THE SCENE: For one of the most anticipated designer collaborations, H&M this time was duly prepared for the launch. There was a long line outside of the store, however once inside, the crowd was calm and controlled, an army of staff was available, and the ground floor of the H&M flaghip on 51st and 5th Avenue was completely rearranged to accommodate the day. An hour and a half into the doors opening, the racks and display tables were still neat and fully stocked with a range of clothe and accessories while peoplke seemed to mill about and wait in the other line at the back of the store to try on shoes. This was the most interesting part of the whole event: people had to go to the second floor to get a wristband and then proceed back down stairst o wait in line to be entered into the “shoe holding pen” in groups — on a time limit! Once you’re time was up, you had to get out of the ring and head right to the cashier, which was a row of waiting employees, one foot away. Kudos to H&M for finally figuring out how to properly manage these launches!
The COLLECTION: Although I’d been looking at pics online for ages, I realized that seeing the clothes and just looking at pictures of them can be two entirely different things! The clothing tended to be more of the evening sort and of on par quality with H&M, with embroidery and sequins galore, faux fur vest, jumpsuits, suede dresses, and plastic clutches, while the shoes were actually a little less exciting in person. My suggestion: less clothes, more shoes, overall lower price points.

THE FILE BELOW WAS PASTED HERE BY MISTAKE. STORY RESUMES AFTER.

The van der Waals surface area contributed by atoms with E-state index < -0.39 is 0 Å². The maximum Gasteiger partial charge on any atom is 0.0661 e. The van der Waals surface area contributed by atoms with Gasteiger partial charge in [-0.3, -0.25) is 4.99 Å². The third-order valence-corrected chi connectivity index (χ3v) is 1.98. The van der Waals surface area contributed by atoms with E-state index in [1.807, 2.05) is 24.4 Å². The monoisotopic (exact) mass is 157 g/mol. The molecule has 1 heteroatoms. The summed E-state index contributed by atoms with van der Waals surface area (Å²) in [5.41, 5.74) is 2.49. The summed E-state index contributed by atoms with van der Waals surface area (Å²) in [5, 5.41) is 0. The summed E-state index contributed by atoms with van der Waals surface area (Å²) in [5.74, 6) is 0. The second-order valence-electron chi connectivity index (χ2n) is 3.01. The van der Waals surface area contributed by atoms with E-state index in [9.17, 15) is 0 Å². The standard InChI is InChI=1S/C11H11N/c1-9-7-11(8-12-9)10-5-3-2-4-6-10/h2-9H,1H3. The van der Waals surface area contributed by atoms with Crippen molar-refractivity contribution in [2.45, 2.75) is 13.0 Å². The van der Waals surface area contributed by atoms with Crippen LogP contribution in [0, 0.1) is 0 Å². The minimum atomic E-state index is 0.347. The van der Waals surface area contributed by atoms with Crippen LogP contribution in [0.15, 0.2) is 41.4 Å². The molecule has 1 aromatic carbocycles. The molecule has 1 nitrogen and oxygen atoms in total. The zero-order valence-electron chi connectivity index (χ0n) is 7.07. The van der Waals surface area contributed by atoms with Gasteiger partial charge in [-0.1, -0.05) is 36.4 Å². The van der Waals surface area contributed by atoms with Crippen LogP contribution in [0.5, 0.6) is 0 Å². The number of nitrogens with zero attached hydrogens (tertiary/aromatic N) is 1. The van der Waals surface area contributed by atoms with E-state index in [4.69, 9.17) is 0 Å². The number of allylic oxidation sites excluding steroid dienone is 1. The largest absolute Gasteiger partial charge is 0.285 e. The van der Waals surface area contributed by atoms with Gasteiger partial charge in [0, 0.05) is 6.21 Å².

If Jimmy Choo & H&M expect people to pay $100-$150 for four-inch-heels that provide zero padding or support, why won’t they just charge $50-$75? Lest we not forget that a designer collaboration in this nature is a teaming up of a designer brand with a lower-priced retailer — just because I’d like to pay less money for a pair of Jimmy Choos doesn’t mean that my tolerance of footpain would be any different than anyone who would pay $500 or $600 for a pair of shoes.
So in conclusion — good try, but I, and I think a lot of other people, would at least be willing to rationalize 4-inch-heels that are killers, for $49.99, but the pricing of this collection is a little too much to rationalize on that front. Even though we may be pinching pennies these days, there are certain things that just shouldn’t be sacrficied-like well-made, comfortable footwear. Walking over to the H&M flagship I dropped off three pairs of shoes that I love to be re-heeled and re-soled for a total of $60 — now that’s a deal!